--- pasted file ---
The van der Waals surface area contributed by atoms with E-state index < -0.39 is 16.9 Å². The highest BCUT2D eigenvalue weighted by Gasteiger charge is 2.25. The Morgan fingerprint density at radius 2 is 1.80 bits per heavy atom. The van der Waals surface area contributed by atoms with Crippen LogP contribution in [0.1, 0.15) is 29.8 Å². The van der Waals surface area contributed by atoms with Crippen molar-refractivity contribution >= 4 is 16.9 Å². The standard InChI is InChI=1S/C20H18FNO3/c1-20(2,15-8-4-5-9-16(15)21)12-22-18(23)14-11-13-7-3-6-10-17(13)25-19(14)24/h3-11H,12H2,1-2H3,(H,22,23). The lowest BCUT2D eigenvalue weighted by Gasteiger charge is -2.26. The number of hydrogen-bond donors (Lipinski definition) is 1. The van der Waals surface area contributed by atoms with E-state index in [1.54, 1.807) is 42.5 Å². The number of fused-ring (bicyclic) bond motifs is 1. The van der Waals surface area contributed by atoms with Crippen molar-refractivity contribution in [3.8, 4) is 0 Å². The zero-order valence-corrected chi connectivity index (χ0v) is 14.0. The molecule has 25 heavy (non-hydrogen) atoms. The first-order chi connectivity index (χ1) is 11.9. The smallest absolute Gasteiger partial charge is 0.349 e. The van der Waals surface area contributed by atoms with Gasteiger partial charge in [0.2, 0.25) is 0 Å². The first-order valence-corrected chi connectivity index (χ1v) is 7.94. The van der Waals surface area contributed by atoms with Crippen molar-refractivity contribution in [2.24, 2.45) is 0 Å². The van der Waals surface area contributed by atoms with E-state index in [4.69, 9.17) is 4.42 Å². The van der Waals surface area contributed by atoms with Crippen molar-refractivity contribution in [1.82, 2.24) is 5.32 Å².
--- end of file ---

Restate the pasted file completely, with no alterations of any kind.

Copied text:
The van der Waals surface area contributed by atoms with E-state index < -0.39 is 16.9 Å². The highest BCUT2D eigenvalue weighted by Gasteiger charge is 2.25. The Morgan fingerprint density at radius 2 is 1.80 bits per heavy atom. The van der Waals surface area contributed by atoms with Crippen LogP contribution in [0.1, 0.15) is 29.8 Å². The van der Waals surface area contributed by atoms with Crippen molar-refractivity contribution >= 4 is 16.9 Å². The standard InChI is InChI=1S/C20H18FNO3/c1-20(2,15-8-4-5-9-16(15)21)12-22-18(23)14-11-13-7-3-6-10-17(13)25-19(14)24/h3-11H,12H2,1-2H3,(H,22,23). The lowest BCUT2D eigenvalue weighted by Gasteiger charge is -2.26. The number of hydrogen-bond donors (Lipinski definition) is 1. The van der Waals surface area contributed by atoms with E-state index in [1.54, 1.807) is 42.5 Å². The number of fused-ring (bicyclic) bond motifs is 1. The van der Waals surface area contributed by atoms with Crippen molar-refractivity contribution in [3.8, 4) is 0 Å². The zero-order valence-corrected chi connectivity index (χ0v) is 14.0. The molecule has 25 heavy (non-hydrogen) atoms. The first-order chi connectivity index (χ1) is 11.9. The smallest absolute Gasteiger partial charge is 0.349 e. The van der Waals surface area contributed by atoms with Gasteiger partial charge in [0.2, 0.25) is 0 Å². The first-order valence-corrected chi connectivity index (χ1v) is 7.94. The van der Waals surface area contributed by atoms with Crippen molar-refractivity contribution in [2.24, 2.45) is 0 Å². The van der Waals surface area contributed by atoms with E-state index in [4.69, 9.17) is 4.42 Å². The van der Waals surface area contributed by atoms with Crippen molar-refractivity contribution in [1.82, 2.24) is 5.32 Å².